Stock splits don't have any fundamental impact on a company, but they can still signal optimism about the future of a business and its prospects for further gains. Yet despite its status on Wall Street as a key player in the investment banking world, Goldman Sachs (NYSE: GS) has never done a stock split. Given that splitting shares has become less common throughout the market, there's a reasonable argument that Goldman might never choose to do one. Yet in part because of its position in the Dow Jones Industrials (DJINDICES: ^DJI), it's possible that with the stock at current levels, the investment banking giant might pull the trigger on a split after all.
Why hasn't Goldman Sachs done a stock split before now?
Because Goldman has never split its shares, we can't look back at its history to see when it tends to consider such decisions. Instead, all we can do is look at situations in which the company hasn't done a split and make whatever inferences we can from that behavior.
It didn't take long for Goldman Sachs to get to a point at which many companies would have considered a stock split. After going public at $53 per share in 1999, Goldman shares moved into triple digits within the first year of trading on the New York Stock Exchange. Yet as it turned out, that move marked the end of a long bull market in stocks that had run throughout most of the 1990s, and the ensuing slide over the next couple of years brought Goldman shares down to more manageable prices.
Investors had another opportunity to get their stock split hopes up during the mid-2000s, when Goldman was profiting handsomely from a roaring economy. Strength in energy prices led to massive levels of activity for Goldman's investment banking business, while the housing boom led to strong interest in loan securitization and other mortgage-related products. Increasing globalization also rewarded Goldman's worldwide scope and expertise, and by late 2007, the stock had risen to around $250 per share. Once again, though, Goldman held off, and that seemed prudent as the stock fell below $80 in late 2008 at the height of the financial crisis.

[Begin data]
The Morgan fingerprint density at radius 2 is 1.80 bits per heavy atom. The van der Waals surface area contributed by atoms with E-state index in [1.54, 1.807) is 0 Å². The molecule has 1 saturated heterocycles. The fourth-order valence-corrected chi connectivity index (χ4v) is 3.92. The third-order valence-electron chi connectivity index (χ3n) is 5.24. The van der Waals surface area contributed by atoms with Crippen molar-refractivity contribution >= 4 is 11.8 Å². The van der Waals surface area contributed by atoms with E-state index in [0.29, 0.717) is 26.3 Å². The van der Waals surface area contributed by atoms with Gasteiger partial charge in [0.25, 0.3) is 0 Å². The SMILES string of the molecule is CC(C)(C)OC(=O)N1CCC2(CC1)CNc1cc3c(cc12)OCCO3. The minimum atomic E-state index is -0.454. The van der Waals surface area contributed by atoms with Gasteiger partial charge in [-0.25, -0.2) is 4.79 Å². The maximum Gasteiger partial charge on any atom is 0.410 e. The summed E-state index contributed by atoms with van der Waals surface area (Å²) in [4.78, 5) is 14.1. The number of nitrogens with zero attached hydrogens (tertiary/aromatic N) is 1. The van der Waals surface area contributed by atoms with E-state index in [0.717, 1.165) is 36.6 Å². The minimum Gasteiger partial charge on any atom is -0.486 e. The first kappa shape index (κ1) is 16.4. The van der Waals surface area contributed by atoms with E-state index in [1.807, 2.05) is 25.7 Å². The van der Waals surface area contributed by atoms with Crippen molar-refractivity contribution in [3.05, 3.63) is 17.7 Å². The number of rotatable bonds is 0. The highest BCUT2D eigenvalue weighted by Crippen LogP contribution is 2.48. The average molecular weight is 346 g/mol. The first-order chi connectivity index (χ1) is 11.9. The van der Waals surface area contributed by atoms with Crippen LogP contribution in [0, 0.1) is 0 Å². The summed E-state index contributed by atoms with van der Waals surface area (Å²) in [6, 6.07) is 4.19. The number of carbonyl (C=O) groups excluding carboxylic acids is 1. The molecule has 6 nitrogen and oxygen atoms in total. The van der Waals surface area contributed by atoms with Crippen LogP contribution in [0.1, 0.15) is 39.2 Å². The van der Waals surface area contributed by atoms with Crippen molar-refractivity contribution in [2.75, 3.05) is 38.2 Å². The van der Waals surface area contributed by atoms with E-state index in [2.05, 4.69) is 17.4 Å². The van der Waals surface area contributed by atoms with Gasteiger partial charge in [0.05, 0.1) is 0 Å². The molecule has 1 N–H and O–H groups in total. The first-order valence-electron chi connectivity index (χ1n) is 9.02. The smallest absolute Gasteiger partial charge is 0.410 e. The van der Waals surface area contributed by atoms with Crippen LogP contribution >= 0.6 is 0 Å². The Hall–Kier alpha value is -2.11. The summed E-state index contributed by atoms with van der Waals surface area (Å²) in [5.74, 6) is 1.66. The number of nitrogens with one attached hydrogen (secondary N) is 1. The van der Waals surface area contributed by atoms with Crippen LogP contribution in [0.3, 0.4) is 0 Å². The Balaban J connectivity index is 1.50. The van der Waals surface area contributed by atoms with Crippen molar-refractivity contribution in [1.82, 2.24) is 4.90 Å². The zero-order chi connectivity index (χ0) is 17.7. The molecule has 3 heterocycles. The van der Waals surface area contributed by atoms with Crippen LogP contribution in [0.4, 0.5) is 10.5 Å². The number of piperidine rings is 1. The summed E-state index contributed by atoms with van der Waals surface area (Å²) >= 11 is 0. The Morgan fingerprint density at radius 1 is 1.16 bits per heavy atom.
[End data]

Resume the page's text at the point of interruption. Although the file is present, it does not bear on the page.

The 1 reason why Goldman might do a split after all
Goldman Sachs has recovered from the financial crisis and is again enjoying the fruits of a long bull market. Yet there's one key difference between where Goldman is now and where it was the last time that its shares reached their current level: Goldman is now a member of the Dow Jones Industrials, having been granted membership in 2013.
The Dow is a price-weighted average, which means that high-priced stocks have greater influence over the index than lower-priced stocks. Goldman has often been the most expensive stock in the Dow, and although it recently lost that status, the investment bank still has more than twice the weight that it would have if the Dow 30 were equally weighted. When you consider other stocks in the Dow that have connections to the financial industry, Goldman plays a key role in bringing the financial sector's weighting to nearly 20%, which is somewhat high compared to the industry's influence more broadly throughout the economy.
Because of its being a Dow component, Goldman might feel pressure to do a stock split in order to help reduce its own individual influence as well as that of the financial sector more broadly. The companies that manage the Dow Jones Industrial Average likely wouldn't come out directly and comment on Goldman's share price, but if the average starts to diverge from other market benchmarks and become less reflective of the overall economy, then Goldman could feel pressure to make a move.
A stock split could take a while
Investors shouldn't expect an imminent stock split from Goldman Sachs even with these arguments. The investment bank itself hasn't mentioned stock splits in its quarterly conference calls, and shareholders don't seem to have strong feelings about splitting shares.
If a market correction pulls Goldman Sachs' shares down once again as similar events have in the past, then the company might well avoid a split for another period of several years. If the market keeps advancing, however -- and taking Goldman's business higher with it -- then the investment bank might finally be in a position where it has to consider a split for its own good and the good of the Dow.
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